Klarinet Archive - Posting 000058.txt from 1997/12
From: Jennifer Rose McKenna <jrm0013@-----.edu>
Subj: Re: New topic...when to transcribe?
Date: Tue, 2 Dec 1997 10:46:54 -0500
I guess that i seal my reeds differently. I soak the reeds over
days, 10 min. the first day, play for 5 min. soak 10 min. next day, seal
reads against a glass surface using the reverse side of a piece of sand
paper. soak reeds 15 min. nextday and rub down on sand paper until smooth.
play for 20 min. soak 15 min. forth day and play and adjust reeds. Maybe
i'm doing it wrong, but this process has worked pretty well for me. i have
had more luck with this. i played bass clarinet for 5 years, and used to
use the water logging process frequently, and it worked well with the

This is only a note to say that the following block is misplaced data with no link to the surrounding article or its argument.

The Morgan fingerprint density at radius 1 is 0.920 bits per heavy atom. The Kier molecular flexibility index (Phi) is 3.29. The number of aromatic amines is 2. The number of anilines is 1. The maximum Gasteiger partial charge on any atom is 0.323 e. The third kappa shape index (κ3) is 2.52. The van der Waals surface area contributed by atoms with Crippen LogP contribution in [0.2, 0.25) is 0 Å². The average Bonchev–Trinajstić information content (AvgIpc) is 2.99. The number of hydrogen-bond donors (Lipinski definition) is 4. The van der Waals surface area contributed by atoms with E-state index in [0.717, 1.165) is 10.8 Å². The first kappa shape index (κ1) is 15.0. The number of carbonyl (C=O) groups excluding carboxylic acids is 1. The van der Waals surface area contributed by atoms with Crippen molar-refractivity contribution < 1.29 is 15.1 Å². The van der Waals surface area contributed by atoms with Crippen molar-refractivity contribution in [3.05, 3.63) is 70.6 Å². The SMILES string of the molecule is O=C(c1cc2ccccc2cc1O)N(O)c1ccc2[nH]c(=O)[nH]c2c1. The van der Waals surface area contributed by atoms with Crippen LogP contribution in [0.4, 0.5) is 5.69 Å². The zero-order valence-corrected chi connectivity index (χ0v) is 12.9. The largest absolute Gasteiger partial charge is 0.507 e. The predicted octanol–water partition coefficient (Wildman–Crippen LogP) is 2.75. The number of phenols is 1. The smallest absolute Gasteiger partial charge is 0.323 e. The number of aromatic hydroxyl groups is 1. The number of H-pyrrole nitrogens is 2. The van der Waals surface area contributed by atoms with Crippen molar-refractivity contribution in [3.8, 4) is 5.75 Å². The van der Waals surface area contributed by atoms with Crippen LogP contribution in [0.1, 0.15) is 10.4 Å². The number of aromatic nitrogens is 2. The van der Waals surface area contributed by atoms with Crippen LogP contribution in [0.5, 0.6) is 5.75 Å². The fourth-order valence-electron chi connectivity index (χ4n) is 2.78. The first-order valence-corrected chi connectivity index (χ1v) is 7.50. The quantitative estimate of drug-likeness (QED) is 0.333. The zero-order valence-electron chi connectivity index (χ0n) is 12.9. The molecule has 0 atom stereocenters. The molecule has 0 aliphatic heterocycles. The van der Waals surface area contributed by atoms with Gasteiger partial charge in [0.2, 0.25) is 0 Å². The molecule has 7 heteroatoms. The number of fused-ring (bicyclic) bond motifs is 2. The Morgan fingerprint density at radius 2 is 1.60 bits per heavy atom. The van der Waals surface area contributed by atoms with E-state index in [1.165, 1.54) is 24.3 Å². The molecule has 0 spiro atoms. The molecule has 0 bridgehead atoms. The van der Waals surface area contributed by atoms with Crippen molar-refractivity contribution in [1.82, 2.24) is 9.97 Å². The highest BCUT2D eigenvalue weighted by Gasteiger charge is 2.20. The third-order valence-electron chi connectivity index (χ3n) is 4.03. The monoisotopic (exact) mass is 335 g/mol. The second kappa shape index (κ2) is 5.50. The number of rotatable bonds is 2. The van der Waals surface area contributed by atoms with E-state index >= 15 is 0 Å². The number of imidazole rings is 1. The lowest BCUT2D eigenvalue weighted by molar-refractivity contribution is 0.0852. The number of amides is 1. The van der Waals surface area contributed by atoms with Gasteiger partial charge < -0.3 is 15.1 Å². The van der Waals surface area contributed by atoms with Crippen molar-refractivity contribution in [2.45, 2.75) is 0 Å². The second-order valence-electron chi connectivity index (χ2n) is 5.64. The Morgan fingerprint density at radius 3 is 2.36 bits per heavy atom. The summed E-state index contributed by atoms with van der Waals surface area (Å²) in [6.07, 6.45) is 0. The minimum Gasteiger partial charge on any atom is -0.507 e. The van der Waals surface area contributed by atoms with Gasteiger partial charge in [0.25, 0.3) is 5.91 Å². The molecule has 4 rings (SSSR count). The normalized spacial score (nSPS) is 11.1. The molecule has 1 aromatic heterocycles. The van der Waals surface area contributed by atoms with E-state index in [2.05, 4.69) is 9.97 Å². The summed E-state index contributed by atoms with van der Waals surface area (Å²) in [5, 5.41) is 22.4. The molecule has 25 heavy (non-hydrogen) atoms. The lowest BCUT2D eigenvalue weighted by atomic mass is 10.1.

larger reed, but with the clarinet reeds i have found this to be less
productive, many time the reeds die out in about 2-3 days after i've
finished prepping them. then again, maybe i don't do it right?
university of north texas
clarinet concentration/music ed major
On Mon, 1 Dec 1997, Josh-Boy wrote:
> Depending on what steps you take, this process you called "water logging"
> can be constructive or destructive. The process Shouryu described is one
> I use and I have noticed a large difference in my sound. It takes less
> air (with a given amount of air support, of course) to play on sealed
> reeds. The reason we seal our reeds is to seal up the pores in the wood.
> This way, more air goes through the instrument and less through the reed.
> Blowing on the reeds to check for pores is simply that: the process of
> sealing reeds that Shouryu explained deals mainly with soaking and sealing
> the reeds. One could go without blowing on the butt of the reed and still
> come out with good sealed reeds. And actually, my reeds have lasted me
> 25% longer by doing this. ^_^
> Josh Coleman